Store and Protect

Sunlight and temperature fluctuations can damage containers, and although some are more resistant than others, UV rays will eventually cause plastics to breakdown. When exposed to sunlight, mold and algae can grow inside of your water. Translucent containers increase this risk, but you might be surprised to learn that even bottled water from the store isn’t immune!

Obviously, your best option is to find a cool and dark place for storage. Depending on how much emergency water you plan to keep on hand, this may or may not be a problem. For small quantities (such as a 72-hour supply), we suggest you stow it in a bottom cupboard. For larger reserves, you might stake out a corner in your garage, carport, or covered patio.

Ideally, you’ll want to keep your water on a shelf or off the ground, as you don’t want chemicals or vapors penetrating and poisoning the drinking water you worked so hard to store. Along the same lines, be sure to keep pesticides, petroleum products, and other toxic chemicals away from your storage area to avoid accidental spills or contamination.

Status Check

Finally, you’ll want to check on your water stash periodically. If it’s turning green, cloudy, discolored, or gives off an odd odor, assume it’s no longer safe to drink. Rather than waste it, use it to water your garden or houseplants.

Tapping Your Supply

With a little bit of luck, you’ll never have to use your water reserves. But if you find yourself in a situation where you do, only open and use one container at a time. This will not only help you to keep your stockpile clean and ready for future use, but it will also make rationing and conservation much easier.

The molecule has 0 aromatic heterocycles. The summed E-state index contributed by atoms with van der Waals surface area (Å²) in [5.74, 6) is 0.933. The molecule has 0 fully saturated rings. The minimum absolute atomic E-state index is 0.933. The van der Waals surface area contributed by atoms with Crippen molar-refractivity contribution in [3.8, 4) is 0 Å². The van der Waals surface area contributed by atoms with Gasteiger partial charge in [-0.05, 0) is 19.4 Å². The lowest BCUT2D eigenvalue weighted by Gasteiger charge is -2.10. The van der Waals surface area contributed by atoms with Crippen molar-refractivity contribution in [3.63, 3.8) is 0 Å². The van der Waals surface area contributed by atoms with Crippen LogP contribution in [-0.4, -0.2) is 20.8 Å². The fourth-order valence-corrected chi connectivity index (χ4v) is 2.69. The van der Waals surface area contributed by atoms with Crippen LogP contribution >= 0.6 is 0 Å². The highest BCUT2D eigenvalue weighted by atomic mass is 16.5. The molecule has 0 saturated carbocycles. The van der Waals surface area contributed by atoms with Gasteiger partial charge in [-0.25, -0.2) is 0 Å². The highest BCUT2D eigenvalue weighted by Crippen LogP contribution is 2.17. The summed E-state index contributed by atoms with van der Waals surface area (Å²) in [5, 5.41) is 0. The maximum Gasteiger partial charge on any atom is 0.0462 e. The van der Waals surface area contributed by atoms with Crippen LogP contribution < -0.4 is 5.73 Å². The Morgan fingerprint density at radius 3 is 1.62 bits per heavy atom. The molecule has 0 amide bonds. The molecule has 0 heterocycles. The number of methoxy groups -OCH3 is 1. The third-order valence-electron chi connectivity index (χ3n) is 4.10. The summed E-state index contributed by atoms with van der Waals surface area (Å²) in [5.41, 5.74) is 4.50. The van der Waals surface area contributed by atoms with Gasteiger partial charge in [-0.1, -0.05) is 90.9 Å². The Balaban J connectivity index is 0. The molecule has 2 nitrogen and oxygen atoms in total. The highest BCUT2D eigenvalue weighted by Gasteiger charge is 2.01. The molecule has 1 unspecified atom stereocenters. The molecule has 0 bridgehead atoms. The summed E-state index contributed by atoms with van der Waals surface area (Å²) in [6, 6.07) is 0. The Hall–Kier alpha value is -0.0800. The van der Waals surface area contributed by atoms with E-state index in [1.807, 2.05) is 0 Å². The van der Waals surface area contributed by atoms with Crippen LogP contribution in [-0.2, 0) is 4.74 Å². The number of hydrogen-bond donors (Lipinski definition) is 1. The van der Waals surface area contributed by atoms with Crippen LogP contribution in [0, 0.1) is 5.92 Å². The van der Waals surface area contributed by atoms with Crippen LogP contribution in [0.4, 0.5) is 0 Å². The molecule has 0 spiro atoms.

Best Practices:

  • Don’t drink directly from the water container.
  • Wash your hands before handling a storage vessel.
  • Avoid touching the rim with your hands or other objects.

The Golden Rule

The average person requires a minimum of one gallon of water per day. Half of this will be used for drinking, and the other half will be divided between food preparation and hygiene related tasks.

That’s for the average person. Increase this amount by 1/2 gallon for children, nursing mothers, or sick persons. A hot climate or high altitude area will also require a similar increase in rationing.

Most water disruptions and emergencies (especially in urban areas) are not expected to last much beyond 72 hours. Having a minimum of three days worth of water, will probably get you through the most critical period — but more is always better.

Off to the Races

Well, that’s pretty much all you need to know about building your own long-term emergency water reserve. If you’d like to learn about other emergency water options, why not read our article:

Water, Water, Everywhere. So Many Choices, Should You Care?

Or, if you’re looking for immediate solutions to round out your home preparedness or travel emergency kit, you might consider checking out these items: